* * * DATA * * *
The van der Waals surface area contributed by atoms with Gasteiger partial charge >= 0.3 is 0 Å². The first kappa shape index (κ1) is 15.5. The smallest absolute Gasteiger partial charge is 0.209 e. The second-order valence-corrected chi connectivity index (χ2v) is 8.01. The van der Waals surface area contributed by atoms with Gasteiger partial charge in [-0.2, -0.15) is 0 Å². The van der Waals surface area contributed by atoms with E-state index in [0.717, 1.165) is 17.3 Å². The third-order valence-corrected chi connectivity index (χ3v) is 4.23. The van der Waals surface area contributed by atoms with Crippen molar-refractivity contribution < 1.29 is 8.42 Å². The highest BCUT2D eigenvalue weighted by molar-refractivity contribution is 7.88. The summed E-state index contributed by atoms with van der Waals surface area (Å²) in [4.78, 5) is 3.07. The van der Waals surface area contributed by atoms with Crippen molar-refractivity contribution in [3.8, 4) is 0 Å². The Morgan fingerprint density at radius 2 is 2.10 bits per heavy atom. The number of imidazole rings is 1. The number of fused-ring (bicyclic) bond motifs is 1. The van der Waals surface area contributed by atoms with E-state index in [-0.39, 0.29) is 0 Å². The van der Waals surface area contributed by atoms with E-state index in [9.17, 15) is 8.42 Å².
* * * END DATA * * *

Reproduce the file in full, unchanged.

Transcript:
The van der Waals surface area contributed by atoms with Gasteiger partial charge >= 0.3 is 0 Å². The first kappa shape index (κ1) is 15.5. The smallest absolute Gasteiger partial charge is 0.209 e. The second-order valence-corrected chi connectivity index (χ2v) is 8.01. The van der Waals surface area contributed by atoms with Gasteiger partial charge in [-0.2, -0.15) is 0 Å². The van der Waals surface area contributed by atoms with E-state index in [0.717, 1.165) is 17.3 Å². The third-order valence-corrected chi connectivity index (χ3v) is 4.23. The van der Waals surface area contributed by atoms with Crippen molar-refractivity contribution < 1.29 is 8.42 Å². The highest BCUT2D eigenvalue weighted by molar-refractivity contribution is 7.88. The summed E-state index contributed by atoms with van der Waals surface area (Å²) in [4.78, 5) is 3.07. The van der Waals surface area contributed by atoms with Crippen molar-refractivity contribution in [3.8, 4) is 0 Å². The Morgan fingerprint density at radius 2 is 2.10 bits per heavy atom. The number of imidazole rings is 1. The number of fused-ring (bicyclic) bond motifs is 1. The van der Waals surface area contributed by atoms with E-state index in [-0.39, 0.29) is 0 Å². The van der Waals surface area contributed by atoms with E-state index in [9.17, 15) is 8.42 Å².